I’m not sure what the minimum viable webcam you can use would be, but personally I use a Logitech hd webcam c270 that records at 720p and 30fps that I just happened to have knocking around the house when I decided to give Vtubing a go. It’s quite low end and will set you back around $50. I’ve heard good things about the Nexico N60 which goes for a couple bucks less and has even better specs than the C270, but I can’t speak from experience on that.
The webcam comes with a microphone, but for audio I use my headphone microphone as it’s closer to my face. It does passable audio for my purposes. The pair of headphones I personally use are the HyperX Cloud Stinger‘s and will set you back about $55 as well.
2. Download Vroid Studio
You can download Vroid here. It’s also available on Steam. Vroid is the free tool we’ll be using to create our avatar. It’s quite streamlined, and as long as you aren’t doing anything super fancy you can have an NPC looking avatar up and running in no time at all.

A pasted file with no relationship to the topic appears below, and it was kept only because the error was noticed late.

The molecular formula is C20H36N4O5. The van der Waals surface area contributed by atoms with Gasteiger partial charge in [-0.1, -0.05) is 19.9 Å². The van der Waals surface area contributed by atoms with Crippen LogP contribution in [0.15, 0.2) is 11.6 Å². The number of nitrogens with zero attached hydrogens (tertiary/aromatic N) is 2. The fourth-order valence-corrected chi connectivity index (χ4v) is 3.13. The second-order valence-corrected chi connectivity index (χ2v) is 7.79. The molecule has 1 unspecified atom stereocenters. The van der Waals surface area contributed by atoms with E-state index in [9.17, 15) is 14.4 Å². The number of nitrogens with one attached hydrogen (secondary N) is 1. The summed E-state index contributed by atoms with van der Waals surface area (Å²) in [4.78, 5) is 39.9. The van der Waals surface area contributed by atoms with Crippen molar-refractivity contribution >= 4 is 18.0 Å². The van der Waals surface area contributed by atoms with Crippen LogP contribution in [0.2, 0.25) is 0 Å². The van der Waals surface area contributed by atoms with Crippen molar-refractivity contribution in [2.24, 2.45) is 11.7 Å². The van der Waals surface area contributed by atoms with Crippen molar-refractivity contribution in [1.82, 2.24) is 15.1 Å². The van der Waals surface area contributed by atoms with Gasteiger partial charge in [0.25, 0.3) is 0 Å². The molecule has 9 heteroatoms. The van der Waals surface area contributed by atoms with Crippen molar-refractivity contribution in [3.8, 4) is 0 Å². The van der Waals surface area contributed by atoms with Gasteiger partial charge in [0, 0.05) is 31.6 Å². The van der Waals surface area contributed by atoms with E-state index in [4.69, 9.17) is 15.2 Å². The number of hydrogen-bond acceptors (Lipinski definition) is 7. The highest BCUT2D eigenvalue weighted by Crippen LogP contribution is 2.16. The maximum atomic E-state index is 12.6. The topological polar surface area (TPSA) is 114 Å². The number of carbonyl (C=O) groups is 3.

I’ll let you explore the menus and tweak to your hearts delight. Once you’re done in the top right hand side of the screen you should see that little tray icon with the arrow coming out of it, click on it to get your export settings. What you want to do is export as VRM.
I don’t believe you should need to tweak any of the options you should see once clicking this, so go ahead and export to somewhere where you can find it. Be sure to also save your vroid model and keeping copies of your save somewhere, this is different from your VRM file.
3. Download VSeeFace